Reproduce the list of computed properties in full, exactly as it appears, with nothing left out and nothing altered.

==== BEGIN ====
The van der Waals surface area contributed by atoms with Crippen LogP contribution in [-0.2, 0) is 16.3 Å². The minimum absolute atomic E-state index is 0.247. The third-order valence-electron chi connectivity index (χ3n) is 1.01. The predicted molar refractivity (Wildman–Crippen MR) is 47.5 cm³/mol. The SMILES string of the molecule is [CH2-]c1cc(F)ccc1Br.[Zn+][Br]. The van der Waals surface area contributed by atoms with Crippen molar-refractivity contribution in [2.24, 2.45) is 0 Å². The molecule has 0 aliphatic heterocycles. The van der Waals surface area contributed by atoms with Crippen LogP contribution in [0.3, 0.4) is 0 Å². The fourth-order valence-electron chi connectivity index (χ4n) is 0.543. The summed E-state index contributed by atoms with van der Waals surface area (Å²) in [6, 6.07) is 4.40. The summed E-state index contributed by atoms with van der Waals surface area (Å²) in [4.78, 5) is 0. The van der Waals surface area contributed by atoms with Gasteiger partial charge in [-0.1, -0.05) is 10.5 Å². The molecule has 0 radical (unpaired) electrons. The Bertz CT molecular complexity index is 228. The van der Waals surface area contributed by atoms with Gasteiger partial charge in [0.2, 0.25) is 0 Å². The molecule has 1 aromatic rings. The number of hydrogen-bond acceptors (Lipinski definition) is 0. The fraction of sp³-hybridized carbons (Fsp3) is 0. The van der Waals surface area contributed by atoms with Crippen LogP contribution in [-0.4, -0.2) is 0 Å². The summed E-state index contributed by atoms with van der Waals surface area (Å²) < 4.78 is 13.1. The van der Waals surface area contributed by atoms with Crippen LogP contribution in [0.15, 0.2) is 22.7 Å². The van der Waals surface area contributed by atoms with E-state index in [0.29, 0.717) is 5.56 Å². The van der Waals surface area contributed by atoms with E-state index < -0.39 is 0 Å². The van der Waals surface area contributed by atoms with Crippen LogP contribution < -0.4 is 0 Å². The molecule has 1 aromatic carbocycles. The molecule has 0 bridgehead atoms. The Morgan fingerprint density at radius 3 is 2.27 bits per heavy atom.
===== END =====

The van der Waals surface area contributed by atoms with Crippen LogP contribution in [-0.2, 0) is 16.3 Å². The minimum absolute atomic E-state index is 0.247. The third-order valence-electron chi connectivity index (χ3n) is 1.01. The predicted molar refractivity (Wildman–Crippen MR) is 47.5 cm³/mol. The SMILES string of the molecule is [CH2-]c1cc(F)ccc1Br.[Zn+][Br]. The van der Waals surface area contributed by atoms with Crippen molar-refractivity contribution in [2.24, 2.45) is 0 Å². The molecule has 0 aliphatic heterocycles. The van der Waals surface area contributed by atoms with Crippen LogP contribution in [0.3, 0.4) is 0 Å². The fourth-order valence-electron chi connectivity index (χ4n) is 0.543. The summed E-state index contributed by atoms with van der Waals surface area (Å²) in [6, 6.07) is 4.40. The summed E-state index contributed by atoms with van der Waals surface area (Å²) in [4.78, 5) is 0. The van der Waals surface area contributed by atoms with Gasteiger partial charge in [-0.1, -0.05) is 10.5 Å². The molecule has 0 radical (unpaired) electrons. The Bertz CT molecular complexity index is 228. The van der Waals surface area contributed by atoms with Gasteiger partial charge in [0.2, 0.25) is 0 Å². The molecule has 1 aromatic rings. The number of hydrogen-bond acceptors (Lipinski definition) is 0. The fraction of sp³-hybridized carbons (Fsp3) is 0. The van der Waals surface area contributed by atoms with Crippen LogP contribution in [-0.4, -0.2) is 0 Å². The summed E-state index contributed by atoms with van der Waals surface area (Å²) < 4.78 is 13.1. The van der Waals surface area contributed by atoms with Crippen LogP contribution in [0.15, 0.2) is 22.7 Å². The van der Waals surface area contributed by atoms with E-state index in [0.29, 0.717) is 5.56 Å². The van der Waals surface area contributed by atoms with E-state index < -0.39 is 0 Å². The van der Waals surface area contributed by atoms with Crippen LogP contribution < -0.4 is 0 Å². The molecule has 1 aromatic carbocycles. The molecule has 0 bridgehead atoms. The Morgan fingerprint density at radius 3 is 2.27 bits per heavy atom.